5.  There are legitimate medical issues associated with turnout in standing, sitting, and walking.  In the "scholarly" article I'm editing, there's lots of footnotes, but let's keep it short: piriformis syndrome, sciatica, osteoarthritis of the knee, bunions, pelvic floor disorder, psoas dysfunction, and back pain, for starters.  (If you want to read the scholarly article, it'll be in the American Viola Society journal at some point.)  I'm not just making this stuff up. 

So I care about how your feet are because that's the foundation of standing.  Not just standing for musical purposes, but standing at the grocery store, post office, yoga class...you catch my drift.  I can talk about this endlessly, but to make change, you can read the 5 or 6 articles I wrote last about this, or just bring your feet to parallel for starters.   Notice how the image here has feet in parallel, knees stacked over the ankles, spine over hips, and so on.  Foundational good standing starts in the feet and legs, ok?

Awesome alignment image from Christine Altman of Vital Gaitway.  (Brilliant pun, right?)

Awesome alignment image from Christine Altman of Vital Gaitway.  (Brilliant pun, right?)


Turn-out Turn Coat

How did we come to this point of turning out our left leg so much while performing?

1.  Western civilization used to be one of dancing and military turnout, both of which demand external turnout on a regular basis.  While we are no longer a culture of formal dancing, the turn out remains.

2.  We learn our habits of standing, walking, etc from our parents/teachers/elders as a child.  If you compare your habits with your parents', you'll probably find that you have a similar gait, stance, or way of holding yourself.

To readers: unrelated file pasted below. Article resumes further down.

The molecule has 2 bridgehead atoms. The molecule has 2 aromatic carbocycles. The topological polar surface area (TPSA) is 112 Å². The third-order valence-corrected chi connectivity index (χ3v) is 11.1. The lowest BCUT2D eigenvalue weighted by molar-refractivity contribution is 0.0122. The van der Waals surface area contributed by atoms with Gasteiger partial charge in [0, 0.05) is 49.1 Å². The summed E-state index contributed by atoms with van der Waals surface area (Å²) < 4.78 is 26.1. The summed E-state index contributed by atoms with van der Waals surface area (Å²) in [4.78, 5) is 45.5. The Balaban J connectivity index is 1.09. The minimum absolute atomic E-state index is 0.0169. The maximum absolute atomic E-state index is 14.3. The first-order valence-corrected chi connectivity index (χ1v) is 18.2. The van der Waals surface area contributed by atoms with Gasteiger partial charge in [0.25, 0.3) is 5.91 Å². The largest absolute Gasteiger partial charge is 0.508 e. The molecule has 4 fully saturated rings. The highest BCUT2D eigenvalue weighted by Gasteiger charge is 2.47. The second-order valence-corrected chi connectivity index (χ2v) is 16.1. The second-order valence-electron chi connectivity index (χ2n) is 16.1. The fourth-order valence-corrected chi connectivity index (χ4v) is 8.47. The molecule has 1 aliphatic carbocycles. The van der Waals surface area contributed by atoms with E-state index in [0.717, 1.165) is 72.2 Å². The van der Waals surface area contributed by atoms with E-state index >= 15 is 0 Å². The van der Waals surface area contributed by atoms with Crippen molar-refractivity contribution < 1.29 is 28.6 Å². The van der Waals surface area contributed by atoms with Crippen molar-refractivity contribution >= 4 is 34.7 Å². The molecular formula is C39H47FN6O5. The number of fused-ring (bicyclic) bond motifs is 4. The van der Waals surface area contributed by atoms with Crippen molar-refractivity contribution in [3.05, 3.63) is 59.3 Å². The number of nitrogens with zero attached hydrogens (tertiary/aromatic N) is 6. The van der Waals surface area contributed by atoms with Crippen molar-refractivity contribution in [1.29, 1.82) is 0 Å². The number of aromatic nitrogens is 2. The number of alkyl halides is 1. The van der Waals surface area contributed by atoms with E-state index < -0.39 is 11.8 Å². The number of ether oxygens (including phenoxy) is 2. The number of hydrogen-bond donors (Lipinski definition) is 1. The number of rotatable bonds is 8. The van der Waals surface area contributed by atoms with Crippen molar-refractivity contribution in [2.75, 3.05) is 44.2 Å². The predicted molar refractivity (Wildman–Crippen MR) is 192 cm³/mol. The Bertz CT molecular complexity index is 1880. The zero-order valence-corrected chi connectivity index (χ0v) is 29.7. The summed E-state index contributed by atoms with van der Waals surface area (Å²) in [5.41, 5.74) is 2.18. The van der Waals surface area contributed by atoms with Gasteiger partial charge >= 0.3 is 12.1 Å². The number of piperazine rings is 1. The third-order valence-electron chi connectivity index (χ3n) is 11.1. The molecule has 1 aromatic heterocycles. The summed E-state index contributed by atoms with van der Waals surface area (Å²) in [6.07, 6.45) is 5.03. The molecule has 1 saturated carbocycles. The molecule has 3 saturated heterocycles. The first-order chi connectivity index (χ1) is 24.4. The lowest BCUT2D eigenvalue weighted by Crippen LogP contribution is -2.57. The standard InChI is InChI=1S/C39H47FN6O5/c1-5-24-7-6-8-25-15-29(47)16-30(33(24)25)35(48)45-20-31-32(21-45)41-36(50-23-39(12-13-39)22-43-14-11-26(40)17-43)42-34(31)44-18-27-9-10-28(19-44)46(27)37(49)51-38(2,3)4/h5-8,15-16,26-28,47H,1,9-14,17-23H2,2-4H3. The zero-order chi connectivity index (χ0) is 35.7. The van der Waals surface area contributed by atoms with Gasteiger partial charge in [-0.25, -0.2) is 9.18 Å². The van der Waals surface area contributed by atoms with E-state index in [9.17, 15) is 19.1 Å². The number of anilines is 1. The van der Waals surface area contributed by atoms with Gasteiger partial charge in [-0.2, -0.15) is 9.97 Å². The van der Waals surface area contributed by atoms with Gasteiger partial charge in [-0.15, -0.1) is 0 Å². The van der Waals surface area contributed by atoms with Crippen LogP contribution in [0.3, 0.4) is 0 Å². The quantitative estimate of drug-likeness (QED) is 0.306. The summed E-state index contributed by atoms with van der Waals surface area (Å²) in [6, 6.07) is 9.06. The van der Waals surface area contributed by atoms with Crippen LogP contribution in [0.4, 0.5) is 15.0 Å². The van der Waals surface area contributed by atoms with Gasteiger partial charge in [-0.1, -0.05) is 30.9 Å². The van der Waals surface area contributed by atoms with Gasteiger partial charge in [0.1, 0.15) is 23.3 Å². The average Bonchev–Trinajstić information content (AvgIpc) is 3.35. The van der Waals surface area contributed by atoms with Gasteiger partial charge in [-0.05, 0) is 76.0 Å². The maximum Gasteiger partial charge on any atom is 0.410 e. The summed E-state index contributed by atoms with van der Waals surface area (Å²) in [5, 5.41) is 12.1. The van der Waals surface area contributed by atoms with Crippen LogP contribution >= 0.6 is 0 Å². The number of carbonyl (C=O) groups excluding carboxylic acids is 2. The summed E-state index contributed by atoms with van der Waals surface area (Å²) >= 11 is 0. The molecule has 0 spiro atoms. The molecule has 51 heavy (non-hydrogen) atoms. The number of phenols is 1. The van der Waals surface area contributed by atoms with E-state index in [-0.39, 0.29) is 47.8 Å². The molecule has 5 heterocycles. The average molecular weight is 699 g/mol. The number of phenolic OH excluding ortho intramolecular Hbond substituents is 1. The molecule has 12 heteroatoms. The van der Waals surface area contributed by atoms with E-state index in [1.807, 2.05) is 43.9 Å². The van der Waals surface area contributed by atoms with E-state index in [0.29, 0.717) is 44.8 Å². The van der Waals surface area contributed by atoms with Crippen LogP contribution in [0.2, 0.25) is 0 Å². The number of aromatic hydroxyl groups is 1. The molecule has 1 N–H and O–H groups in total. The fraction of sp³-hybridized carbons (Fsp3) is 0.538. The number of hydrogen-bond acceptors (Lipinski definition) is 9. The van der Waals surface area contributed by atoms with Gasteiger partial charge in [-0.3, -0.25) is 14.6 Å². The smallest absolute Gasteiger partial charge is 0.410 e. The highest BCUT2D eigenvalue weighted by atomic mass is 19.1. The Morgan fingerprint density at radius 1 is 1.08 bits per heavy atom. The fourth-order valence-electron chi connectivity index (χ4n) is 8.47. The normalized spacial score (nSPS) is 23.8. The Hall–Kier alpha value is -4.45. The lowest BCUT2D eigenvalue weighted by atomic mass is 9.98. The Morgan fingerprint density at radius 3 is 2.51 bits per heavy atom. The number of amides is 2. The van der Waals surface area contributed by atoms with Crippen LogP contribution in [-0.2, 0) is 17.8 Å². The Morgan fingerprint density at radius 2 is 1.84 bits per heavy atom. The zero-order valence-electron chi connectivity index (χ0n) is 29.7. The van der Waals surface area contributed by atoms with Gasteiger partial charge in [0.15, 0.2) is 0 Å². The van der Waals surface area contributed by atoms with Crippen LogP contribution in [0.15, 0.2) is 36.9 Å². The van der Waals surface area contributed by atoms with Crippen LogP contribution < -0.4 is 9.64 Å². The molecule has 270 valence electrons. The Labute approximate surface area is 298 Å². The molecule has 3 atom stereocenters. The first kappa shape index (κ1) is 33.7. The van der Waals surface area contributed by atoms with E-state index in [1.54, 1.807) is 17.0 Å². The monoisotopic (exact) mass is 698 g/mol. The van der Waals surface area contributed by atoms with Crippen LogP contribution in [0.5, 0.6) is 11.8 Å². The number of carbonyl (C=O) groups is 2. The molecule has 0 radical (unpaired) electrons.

3.  Musicians, on the whole, resist change.  For hundreds of years, musicians have been turning out legs/hips/feet, standing on one leg, balancing precariously, etc.  Many notable pedagogues have touted their stance technique as promoting balance.  While many of these folks are important teachers and musicians in their own right, our understanding of the body is constantly changing, which means we should change our teaching and habits accordingly.


What are the short and long term effects of turn-out?

These are some of those external rotators of the hip, which may in fact be asymmetrical contracting, weak on one side, etc.

These are some of those external rotators of the hip, which may in fact be asymmetrical contracting, weak on one side, etc.

1.  Transference-whether you're a little kid learning twinkle, twinkle, or a grown-up who plays viola and runs, it's likely that your standing habits transfer to all of your other activities.  This means that you have a slight turn out when you walk, squat, run, etc.  This transference is what can really lead to injury, tightness, and extreme asymmetry down the road.  Kids are fortunately very malleable, and their bodies are perpetually changing, as are their abilities to propriocept.  

2.  Feet-I know I've mentioned it before, but bunions and hammertoes are also correlated with turn-out as well as tight shoes.  Also, your feet may be supination or pronating, in addition to the turn out issue, which can compound issues.

3.  Knees- When we turn our feet out, we can try to turn out from the lower shin/ankle, or externally rotate the whole leg and hip.  When we just turn out the lower leg, this can put undue stress on the knee, because one is facing forward and one out.  Then imagine putting load onto that asymmetry-running, crossfit, etc.  Add foot instability, or collapsed arches, and there is an issue!  The video shows how gait changes a bit on that one side.

4. Hip woes- So the cause of this external rotation could be tight muscles on the same side hip, which in turn prevent the hip from turning internally as needed.  (AKA. Your abductors are adaptively tighter than your adductors).  This article fantastically explains how this happens.  What that means is that one side of the body may in turn be shorter than the other, and there may be discomfort on the side of the hip. 

In the end, the goal is to at least keep both legs in the same plane to start (one leg is not in front of another).  If you have extreme turnout, or have been turning out for many years, then gradually strengthening your adductors and slowly changing stance is the way to go.  If the body is exploring a new range of motion or posture, it won't be sustainable to stay in the "new normal," but it would be over time. 


Powered by Squarespace. Home background image by kayleigh miller.